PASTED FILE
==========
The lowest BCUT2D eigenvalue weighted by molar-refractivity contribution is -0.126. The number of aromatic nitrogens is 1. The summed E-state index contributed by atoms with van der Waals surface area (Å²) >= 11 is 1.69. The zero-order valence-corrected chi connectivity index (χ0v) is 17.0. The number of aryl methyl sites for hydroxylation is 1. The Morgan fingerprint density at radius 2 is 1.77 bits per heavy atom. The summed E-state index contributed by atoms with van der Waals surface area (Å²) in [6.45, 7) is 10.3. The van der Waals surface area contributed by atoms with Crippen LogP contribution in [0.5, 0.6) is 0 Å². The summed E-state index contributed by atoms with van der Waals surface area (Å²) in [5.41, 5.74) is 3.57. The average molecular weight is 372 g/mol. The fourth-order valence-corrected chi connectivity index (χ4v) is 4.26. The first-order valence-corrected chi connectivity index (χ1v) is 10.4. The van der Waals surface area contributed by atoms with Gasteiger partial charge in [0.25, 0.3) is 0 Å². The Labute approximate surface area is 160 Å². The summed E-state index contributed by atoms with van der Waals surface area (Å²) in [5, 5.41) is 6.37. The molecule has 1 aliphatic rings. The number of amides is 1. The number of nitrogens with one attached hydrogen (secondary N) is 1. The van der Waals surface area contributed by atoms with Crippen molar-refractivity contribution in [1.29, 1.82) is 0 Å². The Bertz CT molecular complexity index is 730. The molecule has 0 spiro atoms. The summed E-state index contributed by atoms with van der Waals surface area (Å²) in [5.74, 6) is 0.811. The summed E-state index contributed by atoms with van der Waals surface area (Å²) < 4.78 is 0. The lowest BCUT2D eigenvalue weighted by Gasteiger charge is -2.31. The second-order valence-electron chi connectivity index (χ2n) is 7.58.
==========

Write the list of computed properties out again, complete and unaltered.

The lowest BCUT2D eigenvalue weighted by molar-refractivity contribution is -0.126. The number of aromatic nitrogens is 1. The summed E-state index contributed by atoms with van der Waals surface area (Å²) >= 11 is 1.69. The zero-order valence-corrected chi connectivity index (χ0v) is 17.0. The number of aryl methyl sites for hydroxylation is 1. The Morgan fingerprint density at radius 2 is 1.77 bits per heavy atom. The summed E-state index contributed by atoms with van der Waals surface area (Å²) in [6.45, 7) is 10.3. The van der Waals surface area contributed by atoms with Crippen LogP contribution in [0.5, 0.6) is 0 Å². The summed E-state index contributed by atoms with van der Waals surface area (Å²) in [5.41, 5.74) is 3.57. The average molecular weight is 372 g/mol. The fourth-order valence-corrected chi connectivity index (χ4v) is 4.26. The first-order valence-corrected chi connectivity index (χ1v) is 10.4. The van der Waals surface area contributed by atoms with Gasteiger partial charge in [0.25, 0.3) is 0 Å². The Labute approximate surface area is 160 Å². The summed E-state index contributed by atoms with van der Waals surface area (Å²) in [5, 5.41) is 6.37. The molecule has 1 aliphatic rings. The number of amides is 1. The number of nitrogens with one attached hydrogen (secondary N) is 1. The van der Waals surface area contributed by atoms with Crippen molar-refractivity contribution in [1.29, 1.82) is 0 Å². The Bertz CT molecular complexity index is 730. The molecule has 0 spiro atoms. The summed E-state index contributed by atoms with van der Waals surface area (Å²) in [5.74, 6) is 0.811. The summed E-state index contributed by atoms with van der Waals surface area (Å²) < 4.78 is 0. The lowest BCUT2D eigenvalue weighted by Gasteiger charge is -2.31. The second-order valence-electron chi connectivity index (χ2n) is 7.58.